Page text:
My inspiration found me in the shape of a student I first met six months ago. She had just started taking English lessons, and though she was a beginner language learner, she took lots of notes, studied on her own, and was really fun to talk to. We had lessons regularly for a while, but then I didn’t see her for a month or two (at my company, it’s common for students to move between teachers). Recently, I had my first lesson with her since this short break, and I was amazed at how much her English had improved. Her grammar and understanding, even her listening ability, was on a level much higher than when she’d started.
Which made me focus on the truth about myself: I’ve been lazy. After a year and a half of living in Japan, my language is ability is quite lower than I’d intended. My excuses? Japanese is really difficult. It’s hard to find people to practice speaking with. I teach my own language all day and am too tired to learn another one in my off times.
And on and on. So now, here I am, with four months left of living in this beautiful country, and I’m just now getting serious with my studying. (To be fair, I’ve been studying the whole time. But it’s been pretty passive and sporadic.) I’m not one of those people who can sit down with a language workbook and pay attention for more than five minutes. But after teaching and talking to more than a hundred students over the past year, I’ve discovered a few secrets to more efficient language learning.
The main one? Immersion. Absolutely everything you can do/watch/listen to/say in another language should be done/watched/listened to/said. Netflix and chill? Put on the language dub (with or without subtitles). Listening to music? Choose some from the language you’re learning. Immerse yourself. Reading a book? Find one in *insert language* here. Even if it’s only a children’s book, you’ll see improvement.
Here’s how I’ve been studying (in addition to the above – practice what you preach, right?):
Memrise. It’s an app/website with hundreds of “courses” for every language. You learn through flashcards, memory tips, and lots of repetition. (Duolingo is also pretty good, but it doesn’t have a lot of material for Japanese yet.)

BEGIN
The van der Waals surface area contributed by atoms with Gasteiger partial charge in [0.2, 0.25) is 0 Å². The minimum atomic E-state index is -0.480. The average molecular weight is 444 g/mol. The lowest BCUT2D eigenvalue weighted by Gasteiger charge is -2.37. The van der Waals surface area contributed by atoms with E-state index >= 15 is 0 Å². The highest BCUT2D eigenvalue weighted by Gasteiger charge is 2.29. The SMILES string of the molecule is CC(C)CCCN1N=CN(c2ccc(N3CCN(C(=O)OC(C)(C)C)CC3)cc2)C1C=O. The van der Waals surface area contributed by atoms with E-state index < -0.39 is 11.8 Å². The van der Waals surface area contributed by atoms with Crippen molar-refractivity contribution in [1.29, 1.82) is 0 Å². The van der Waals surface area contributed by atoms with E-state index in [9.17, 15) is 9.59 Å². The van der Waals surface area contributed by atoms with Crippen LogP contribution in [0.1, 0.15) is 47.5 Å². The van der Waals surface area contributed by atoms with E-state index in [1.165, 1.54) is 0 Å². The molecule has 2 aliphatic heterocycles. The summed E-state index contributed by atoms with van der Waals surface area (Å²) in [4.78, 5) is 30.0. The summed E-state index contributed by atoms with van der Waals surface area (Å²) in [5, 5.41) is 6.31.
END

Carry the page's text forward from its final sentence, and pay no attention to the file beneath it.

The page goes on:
Audiobooks. I chose something I know very well: Harry Potter. It wasn’t particularly cheap (whatever 17 pounds is in yen) and I honestly only understand about 10% of it. But, through knowing the story and being able to pick out various words and phrases here and there, it’s helping me keep up with listening to Japanese at a natural speed (read: incredibly fast).
Kindle books. I’m actually able to read Japanese much easier than I can speak it. Weird, I know. But I’ve found a book of Japanese stories written in Japanese first, then English, and a whole load of vocab and grammar explanation. I got SO excited about running into kanji I didn’t know, being able to pick it up through context clues, and understanding most of what I read, and that’s the kind of feeling that keeps you motivated.
Tandem. A language exchange app similar to Hello Talk, where language learners can pair up with their opposite (for example, for me, someone who speaks Japanese and is learning English), and start conversations with each other. The apps have built-in editing and correcting tools, so you’re both the student and the teacher, for free. Where Hello Talk has a somewhat Facebook-like setup, Tandem is a bit more like Twitter, which I for some reason prefer. Both have messaging as the initial communication, but also have the ability to voice or video call if you want to practice in real-time.
My goal? To make it to N4 abilities before I leave. Wish me luck!